Many industries use asbestos because of its heat-resistant and fire-retardant properties. For instance, the automobile industry uses it on high friction components such as brakes and clutches. They even used it in fire blankets. However, that does not mean that asbestos is safe in a fire.
If you worked as a firefighter, you probably came into contact with asbestos, which could have harmed your health. A 2013 study found firefighters faced twice the risk of mesothelioma than the general population.
Many old buildings contained a lot of asbestos. Only in 1982 did they ban it from new constructions. If an older building containing asbestos caught fire, they might have called on you as a firefighter to attend the fire.
What happens to asbestos in a fire?
Asbestos causes harm when it gets into the air. When the fibers become airborne, they travel. They can land on your body and clothing, or you can breathe them into your lungs. As parts of a building collapse, asbestos will inevitably be released into the air. The very tools of your trade could also have released asbestos into the air. For example, hacking through a partition with a fire ax or blasting a wall with a powerful fire hose could all lead to asbestos entering the air where you could breathe it in.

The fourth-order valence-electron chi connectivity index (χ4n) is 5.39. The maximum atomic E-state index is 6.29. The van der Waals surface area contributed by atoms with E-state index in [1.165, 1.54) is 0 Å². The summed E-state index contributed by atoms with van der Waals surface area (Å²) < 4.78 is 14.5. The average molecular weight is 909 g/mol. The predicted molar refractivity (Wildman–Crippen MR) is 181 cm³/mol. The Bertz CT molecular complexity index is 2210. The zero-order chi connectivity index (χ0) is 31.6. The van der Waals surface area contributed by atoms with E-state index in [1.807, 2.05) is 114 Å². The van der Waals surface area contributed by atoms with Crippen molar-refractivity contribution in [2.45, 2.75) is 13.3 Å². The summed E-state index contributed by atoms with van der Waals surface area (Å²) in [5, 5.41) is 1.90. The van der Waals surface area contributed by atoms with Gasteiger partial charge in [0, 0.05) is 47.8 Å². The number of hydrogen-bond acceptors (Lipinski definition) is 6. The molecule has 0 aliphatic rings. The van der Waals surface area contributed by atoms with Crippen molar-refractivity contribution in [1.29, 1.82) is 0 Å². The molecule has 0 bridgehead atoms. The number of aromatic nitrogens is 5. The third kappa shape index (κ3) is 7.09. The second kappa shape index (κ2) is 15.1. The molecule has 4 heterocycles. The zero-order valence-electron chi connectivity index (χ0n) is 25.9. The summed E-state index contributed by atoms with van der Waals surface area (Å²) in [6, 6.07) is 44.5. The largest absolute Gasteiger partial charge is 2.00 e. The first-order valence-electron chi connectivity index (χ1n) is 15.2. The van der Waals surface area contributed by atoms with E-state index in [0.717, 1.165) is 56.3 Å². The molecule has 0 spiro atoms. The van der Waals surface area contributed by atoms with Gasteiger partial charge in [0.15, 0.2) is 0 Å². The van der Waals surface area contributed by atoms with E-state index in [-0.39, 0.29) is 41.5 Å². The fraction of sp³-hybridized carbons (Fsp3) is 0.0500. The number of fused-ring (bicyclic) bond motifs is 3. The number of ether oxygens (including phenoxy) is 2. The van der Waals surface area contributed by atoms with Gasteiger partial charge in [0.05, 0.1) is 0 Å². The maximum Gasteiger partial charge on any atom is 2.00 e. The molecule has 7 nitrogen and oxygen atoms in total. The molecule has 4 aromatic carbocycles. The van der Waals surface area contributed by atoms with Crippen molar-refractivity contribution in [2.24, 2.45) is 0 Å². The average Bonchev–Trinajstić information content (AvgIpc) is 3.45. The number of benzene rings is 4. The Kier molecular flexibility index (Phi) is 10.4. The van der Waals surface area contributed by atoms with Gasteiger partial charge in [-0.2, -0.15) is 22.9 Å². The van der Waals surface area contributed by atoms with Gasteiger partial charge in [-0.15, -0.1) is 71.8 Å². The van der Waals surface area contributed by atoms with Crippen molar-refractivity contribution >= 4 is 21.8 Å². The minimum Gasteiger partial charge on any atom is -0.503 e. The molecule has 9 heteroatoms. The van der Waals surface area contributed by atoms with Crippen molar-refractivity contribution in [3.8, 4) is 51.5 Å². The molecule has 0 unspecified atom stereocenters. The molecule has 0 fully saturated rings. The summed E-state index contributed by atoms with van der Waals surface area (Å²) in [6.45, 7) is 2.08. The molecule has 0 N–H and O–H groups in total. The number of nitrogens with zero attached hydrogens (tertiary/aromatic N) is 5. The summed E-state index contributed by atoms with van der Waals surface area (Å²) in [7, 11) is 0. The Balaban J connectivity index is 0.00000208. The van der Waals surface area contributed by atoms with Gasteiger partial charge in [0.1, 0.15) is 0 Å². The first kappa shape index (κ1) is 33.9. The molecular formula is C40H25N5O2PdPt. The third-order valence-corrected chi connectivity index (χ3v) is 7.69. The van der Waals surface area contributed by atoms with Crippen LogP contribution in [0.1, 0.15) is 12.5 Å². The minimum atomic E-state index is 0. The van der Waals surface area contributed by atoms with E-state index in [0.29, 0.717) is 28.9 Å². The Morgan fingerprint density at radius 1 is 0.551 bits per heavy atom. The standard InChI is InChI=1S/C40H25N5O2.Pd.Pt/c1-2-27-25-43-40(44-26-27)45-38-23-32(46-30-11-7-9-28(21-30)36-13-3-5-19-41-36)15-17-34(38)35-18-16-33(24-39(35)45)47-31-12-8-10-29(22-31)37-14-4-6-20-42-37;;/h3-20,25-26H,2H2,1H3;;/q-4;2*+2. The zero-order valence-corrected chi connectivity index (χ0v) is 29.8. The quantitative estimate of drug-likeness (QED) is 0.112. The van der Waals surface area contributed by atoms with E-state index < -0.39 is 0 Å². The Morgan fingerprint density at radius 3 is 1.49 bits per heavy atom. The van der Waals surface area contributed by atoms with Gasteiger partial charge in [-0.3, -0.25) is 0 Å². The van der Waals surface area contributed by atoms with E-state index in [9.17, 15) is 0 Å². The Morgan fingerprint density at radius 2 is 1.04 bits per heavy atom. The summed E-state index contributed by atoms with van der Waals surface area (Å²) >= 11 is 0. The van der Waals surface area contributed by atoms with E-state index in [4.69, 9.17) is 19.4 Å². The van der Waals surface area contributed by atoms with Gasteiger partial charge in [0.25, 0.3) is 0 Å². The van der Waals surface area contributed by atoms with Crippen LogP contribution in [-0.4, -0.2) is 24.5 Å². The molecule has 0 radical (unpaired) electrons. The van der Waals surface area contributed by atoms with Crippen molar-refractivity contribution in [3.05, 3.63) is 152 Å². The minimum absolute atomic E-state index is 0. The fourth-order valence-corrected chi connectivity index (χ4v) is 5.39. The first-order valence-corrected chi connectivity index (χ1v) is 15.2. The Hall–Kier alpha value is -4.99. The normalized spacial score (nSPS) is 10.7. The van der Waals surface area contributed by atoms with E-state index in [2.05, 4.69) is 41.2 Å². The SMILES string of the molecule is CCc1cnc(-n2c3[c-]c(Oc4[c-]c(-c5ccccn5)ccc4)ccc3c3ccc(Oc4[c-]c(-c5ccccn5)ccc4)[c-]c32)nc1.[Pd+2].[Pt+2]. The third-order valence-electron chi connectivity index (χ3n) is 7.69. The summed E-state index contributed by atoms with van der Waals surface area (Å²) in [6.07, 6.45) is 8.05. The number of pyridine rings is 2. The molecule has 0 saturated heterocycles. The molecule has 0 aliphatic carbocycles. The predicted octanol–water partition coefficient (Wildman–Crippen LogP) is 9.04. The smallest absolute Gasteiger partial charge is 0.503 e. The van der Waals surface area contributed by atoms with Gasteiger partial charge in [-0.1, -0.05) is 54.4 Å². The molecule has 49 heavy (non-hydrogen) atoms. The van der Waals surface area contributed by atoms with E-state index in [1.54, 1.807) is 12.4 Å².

When you joined the fire service, you accepted risking your life to save that of others. Yet, the dangers you were signing up to were known hazards such as fire and falling rubble. Many people in the construction industry knew about the risks of asbestos, yet they decided to hide the information from the public and continue to use it until the law forced them not to.
Asbestos-related diseases such as mesothelioma can significantly shorten your life. Getting adequate compensation can make your situation more bearable and leave your family in a better position to cope financially in the future.